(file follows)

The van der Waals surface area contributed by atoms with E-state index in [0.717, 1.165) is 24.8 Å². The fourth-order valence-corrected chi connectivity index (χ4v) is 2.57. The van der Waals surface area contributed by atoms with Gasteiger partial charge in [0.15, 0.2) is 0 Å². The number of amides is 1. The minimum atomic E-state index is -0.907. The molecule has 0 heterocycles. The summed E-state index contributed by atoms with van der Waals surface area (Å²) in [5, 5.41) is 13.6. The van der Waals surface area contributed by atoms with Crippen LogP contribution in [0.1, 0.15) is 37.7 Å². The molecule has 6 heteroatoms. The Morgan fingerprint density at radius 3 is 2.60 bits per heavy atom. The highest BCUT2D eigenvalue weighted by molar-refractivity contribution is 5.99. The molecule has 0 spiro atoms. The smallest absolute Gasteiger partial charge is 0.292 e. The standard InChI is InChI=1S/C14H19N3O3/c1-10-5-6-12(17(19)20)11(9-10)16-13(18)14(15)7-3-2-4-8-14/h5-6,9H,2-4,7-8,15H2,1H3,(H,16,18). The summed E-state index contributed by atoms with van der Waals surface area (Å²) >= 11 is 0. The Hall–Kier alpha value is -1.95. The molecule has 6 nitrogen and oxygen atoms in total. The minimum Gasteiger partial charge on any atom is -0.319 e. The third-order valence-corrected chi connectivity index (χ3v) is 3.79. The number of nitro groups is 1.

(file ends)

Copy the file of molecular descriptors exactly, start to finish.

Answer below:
The van der Waals surface area contributed by atoms with E-state index in [0.717, 1.165) is 24.8 Å². The fourth-order valence-corrected chi connectivity index (χ4v) is 2.57. The van der Waals surface area contributed by atoms with Gasteiger partial charge in [0.15, 0.2) is 0 Å². The number of amides is 1. The minimum atomic E-state index is -0.907. The molecule has 0 heterocycles. The summed E-state index contributed by atoms with van der Waals surface area (Å²) in [5, 5.41) is 13.6. The van der Waals surface area contributed by atoms with Crippen LogP contribution in [0.1, 0.15) is 37.7 Å². The molecule has 6 heteroatoms. The Morgan fingerprint density at radius 3 is 2.60 bits per heavy atom. The highest BCUT2D eigenvalue weighted by molar-refractivity contribution is 5.99. The molecule has 0 spiro atoms. The smallest absolute Gasteiger partial charge is 0.292 e. The standard InChI is InChI=1S/C14H19N3O3/c1-10-5-6-12(17(19)20)11(9-10)16-13(18)14(15)7-3-2-4-8-14/h5-6,9H,2-4,7-8,15H2,1H3,(H,16,18). The summed E-state index contributed by atoms with van der Waals surface area (Å²) >= 11 is 0. The Hall–Kier alpha value is -1.95. The molecule has 6 nitrogen and oxygen atoms in total. The minimum Gasteiger partial charge on any atom is -0.319 e. The third-order valence-corrected chi connectivity index (χ3v) is 3.79. The number of nitro groups is 1.